Materials listed here cover both U.S. and UK broadcasting efforts.
The Radio Free Europe/Radio Liberty (RFE/RL) Web site is located at http://www.rferl.org. This is an excellent reference for current information on Russia, Central Asia, and East Europe.
Kracauer, Siegfried, and Paul Berkman. Satellite Mentality: Political Attitudes and Propaganda Susceptibilities of Non-Communists in Hungary, Poland, and Czechoslovalia. New York: Praeger, 1956. [Cummings, Intelligencer 15.3 (Summer-Fall 2007), 47/fn.9)]
Michie, Allan A. Voices Through the Iron Curtain: The Radio Free Europe Story. New York: Dodd, Mead & Co., 1963.
Published prior to public knowledge of and does not mention the radio's CIA connection.
Mickelson, Sig. America's Other Voices: The Story of Radio Free Europe and Radio Liberty. New York: Praeger, 1983.
Writing contemporaneously with the publication of America's Other Voices, Campbell, FA (Winter 1983-1984), says that "[t]he story of 'unofficial' broadcasting to Eastern Europe and the Soviet Union has never been told with such authority and in such detail as in this book.... Mickelson is refreshingly candid, and he has used a great deal of perishable material, from interviews and his own recollections, to give us a solid and irreplaceable history of a unique endeavor."
Cummings, "Balloons Over East Europe...," fn.1 (see above), calls this book "a good general treatment of the history of the radios," but notes that it was published before the fall of the Berlin Wall and the breakup of the Communist bloc. See also, Cummings, Cold War Radio (2009), p. 3.
Nelson, Michael. War of the Black Heavens: The Battles of Western Broadcasting in the Cold War. London: Brassey's, 1997. New York: Syracuse University Press, 1997.
Rawnsley, I&NS 13.2, calls War of the Black Heavens a "magnificent contribution,... a genuinely comparative study ... [and] an absorbing and informative book." It is "well researched and elegantly written." Nelson has added "the missing Soviet dimension that earlier studies have avoided.... The book is at its best when describing the structure of Soviet propaganda,... as well as its reaction to Western broadcasts and the elaborate (and expensive) methods of censorship that the Soviet system built to compete with them.... Nelson also highlights the explicit link between propaganda and intelligence."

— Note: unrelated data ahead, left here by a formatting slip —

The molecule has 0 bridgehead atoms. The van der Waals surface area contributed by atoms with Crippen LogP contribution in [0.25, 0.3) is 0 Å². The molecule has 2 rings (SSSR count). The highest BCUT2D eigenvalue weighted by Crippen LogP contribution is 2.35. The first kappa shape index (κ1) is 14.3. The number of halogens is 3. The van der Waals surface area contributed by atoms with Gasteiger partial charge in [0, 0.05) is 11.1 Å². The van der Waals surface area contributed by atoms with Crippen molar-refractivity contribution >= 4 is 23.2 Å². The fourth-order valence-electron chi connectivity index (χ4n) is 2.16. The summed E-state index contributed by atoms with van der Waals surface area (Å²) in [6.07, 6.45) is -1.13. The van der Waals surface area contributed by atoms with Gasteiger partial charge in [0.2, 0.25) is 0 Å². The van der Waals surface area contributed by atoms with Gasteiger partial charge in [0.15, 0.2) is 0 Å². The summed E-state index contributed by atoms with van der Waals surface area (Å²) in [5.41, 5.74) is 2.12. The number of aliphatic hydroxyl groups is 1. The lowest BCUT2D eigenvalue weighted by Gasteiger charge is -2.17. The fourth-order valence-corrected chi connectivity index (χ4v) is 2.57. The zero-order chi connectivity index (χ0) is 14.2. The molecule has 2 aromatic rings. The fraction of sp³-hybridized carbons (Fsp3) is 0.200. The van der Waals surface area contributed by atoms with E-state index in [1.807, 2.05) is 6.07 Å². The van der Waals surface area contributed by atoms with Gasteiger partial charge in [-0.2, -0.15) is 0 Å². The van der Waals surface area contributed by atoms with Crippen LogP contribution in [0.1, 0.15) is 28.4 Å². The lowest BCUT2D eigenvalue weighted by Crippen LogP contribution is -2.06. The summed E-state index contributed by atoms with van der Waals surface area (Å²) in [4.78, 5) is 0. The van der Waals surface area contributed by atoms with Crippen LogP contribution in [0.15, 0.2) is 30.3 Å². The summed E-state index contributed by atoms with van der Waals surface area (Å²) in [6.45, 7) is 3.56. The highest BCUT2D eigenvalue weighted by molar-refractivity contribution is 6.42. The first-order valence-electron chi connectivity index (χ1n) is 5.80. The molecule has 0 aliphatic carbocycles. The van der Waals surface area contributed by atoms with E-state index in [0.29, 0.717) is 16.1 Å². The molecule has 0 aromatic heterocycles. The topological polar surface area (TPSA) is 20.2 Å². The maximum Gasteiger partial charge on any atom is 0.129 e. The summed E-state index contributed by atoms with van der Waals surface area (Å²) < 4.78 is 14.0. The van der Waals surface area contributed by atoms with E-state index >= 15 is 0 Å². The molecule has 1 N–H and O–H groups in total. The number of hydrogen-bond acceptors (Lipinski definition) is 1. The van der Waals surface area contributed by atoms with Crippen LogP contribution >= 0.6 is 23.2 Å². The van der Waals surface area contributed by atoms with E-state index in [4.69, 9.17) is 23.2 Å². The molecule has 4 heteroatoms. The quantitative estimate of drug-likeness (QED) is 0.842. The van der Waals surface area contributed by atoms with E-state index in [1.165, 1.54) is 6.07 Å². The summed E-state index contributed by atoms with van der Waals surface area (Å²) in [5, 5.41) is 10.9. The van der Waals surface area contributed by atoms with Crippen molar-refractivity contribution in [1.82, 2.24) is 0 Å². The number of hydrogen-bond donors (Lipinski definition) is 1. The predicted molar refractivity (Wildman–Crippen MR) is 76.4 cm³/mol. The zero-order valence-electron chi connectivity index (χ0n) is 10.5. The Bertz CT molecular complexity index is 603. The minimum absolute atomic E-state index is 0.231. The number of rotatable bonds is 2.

Price, James R. Radio Free Europe: A Survey and Analysis. Washington, DC: Congressional Research Service, Library of Congress, 1972.
A. Ross Johnson, Radio Free Europe and Radio Liberty (2010), p. 217/fn. 60, places the genesis of this CRS report with Sen. Fulbright, who "assumed [it] would be critical." It was not.
Puddington, Arch. Broadcasting Freedom: The Cold War Triumph of Radio Free Europe and Radio Liberty. Lexington, KY: University Press of Kentucky, 2000.
Kaiser, Washington Post, 6 Aug. 2000, and WPNWE, 21 Aug. 2000, says that "despite its cheerleading tone," this book "is sufficiently thorough to be useful to anyone interested in the minutiae of American foreign policy in Eastern Europe after World War II." The reviewer for Journal of Cold War Studies 4.1 (Winter 2002) suggests that this work "offers a useful building block for future attempts to assess the role and effectiveness" of RFE and RL during the Cold War.
To Lucas, H-Diplo, H-Net Reviews, Sep. 2000 [http://www.h-net.org], "there is some value in passages on political divisions amongst the staff, concern over the tone of broadcasts, and the problems of locating RFE's European headquarters in Munich." The book also "has some broader insights into the tensions caused by the Reagan Adminstration's more aggressive broadcasting strategy. Apart from this, however, Puddington's only distinction is a gung-ho defence of RFE's troops and their mission."
Rawnsley, Gary D.
1. "Cold War Radio in Crisis: The BBC Overseas Service, the Suez Crisis and the Hungarian Uprising, 1956." Historical Journal of Film, Radio and Television 16, no. 2 (1996): 197-219.
2. "Overt and Covert: The Voice of Britain and Black Radio Broadcasting in the Suez Crisis, 1956." Intelligence and National Security 11, no. 3 (Jul. 1996): 497-522.
"Britain supplemented its Suez policy with sophisticated propaganda and psychological warfare." The author focuses with best effect on the "grey" radio The Voice of Britain, while his discussion of black broadcasters in the period lacks specificity. For additional coverage on black radios, see Keith Kyle, Suez (London: Weidenfeld & Nicolson, 1992).